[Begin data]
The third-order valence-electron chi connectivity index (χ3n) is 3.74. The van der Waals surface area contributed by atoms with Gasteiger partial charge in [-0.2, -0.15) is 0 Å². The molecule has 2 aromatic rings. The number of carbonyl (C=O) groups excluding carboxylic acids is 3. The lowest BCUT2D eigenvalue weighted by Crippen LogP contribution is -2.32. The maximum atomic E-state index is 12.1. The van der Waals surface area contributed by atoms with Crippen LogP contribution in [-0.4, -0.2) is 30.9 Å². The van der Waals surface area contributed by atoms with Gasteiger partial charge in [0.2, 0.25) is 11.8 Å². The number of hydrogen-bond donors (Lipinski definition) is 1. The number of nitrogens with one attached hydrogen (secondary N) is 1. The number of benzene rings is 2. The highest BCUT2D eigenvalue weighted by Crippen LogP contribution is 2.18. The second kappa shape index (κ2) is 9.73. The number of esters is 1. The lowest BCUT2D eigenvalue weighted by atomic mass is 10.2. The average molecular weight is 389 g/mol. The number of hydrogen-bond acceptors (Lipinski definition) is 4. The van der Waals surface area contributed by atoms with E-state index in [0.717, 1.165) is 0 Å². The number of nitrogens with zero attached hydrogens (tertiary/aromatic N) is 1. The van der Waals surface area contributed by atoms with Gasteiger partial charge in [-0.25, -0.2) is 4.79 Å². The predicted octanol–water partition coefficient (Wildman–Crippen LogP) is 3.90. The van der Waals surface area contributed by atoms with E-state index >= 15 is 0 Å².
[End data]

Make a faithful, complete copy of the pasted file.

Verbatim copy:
The third-order valence-electron chi connectivity index (χ3n) is 3.74. The van der Waals surface area contributed by atoms with Gasteiger partial charge in [-0.2, -0.15) is 0 Å². The molecule has 2 aromatic rings. The number of carbonyl (C=O) groups excluding carboxylic acids is 3. The lowest BCUT2D eigenvalue weighted by Crippen LogP contribution is -2.32. The maximum atomic E-state index is 12.1. The van der Waals surface area contributed by atoms with Crippen LogP contribution in [-0.4, -0.2) is 30.9 Å². The van der Waals surface area contributed by atoms with Gasteiger partial charge in [0.2, 0.25) is 11.8 Å². The number of hydrogen-bond donors (Lipinski definition) is 1. The number of nitrogens with one attached hydrogen (secondary N) is 1. The number of benzene rings is 2. The highest BCUT2D eigenvalue weighted by Crippen LogP contribution is 2.18. The second kappa shape index (κ2) is 9.73. The number of esters is 1. The lowest BCUT2D eigenvalue weighted by atomic mass is 10.2. The average molecular weight is 389 g/mol. The number of hydrogen-bond acceptors (Lipinski definition) is 4. The van der Waals surface area contributed by atoms with E-state index in [0.717, 1.165) is 0 Å². The number of nitrogens with zero attached hydrogens (tertiary/aromatic N) is 1. The van der Waals surface area contributed by atoms with Gasteiger partial charge in [-0.25, -0.2) is 4.79 Å². The predicted octanol–water partition coefficient (Wildman–Crippen LogP) is 3.90. The van der Waals surface area contributed by atoms with E-state index >= 15 is 0 Å².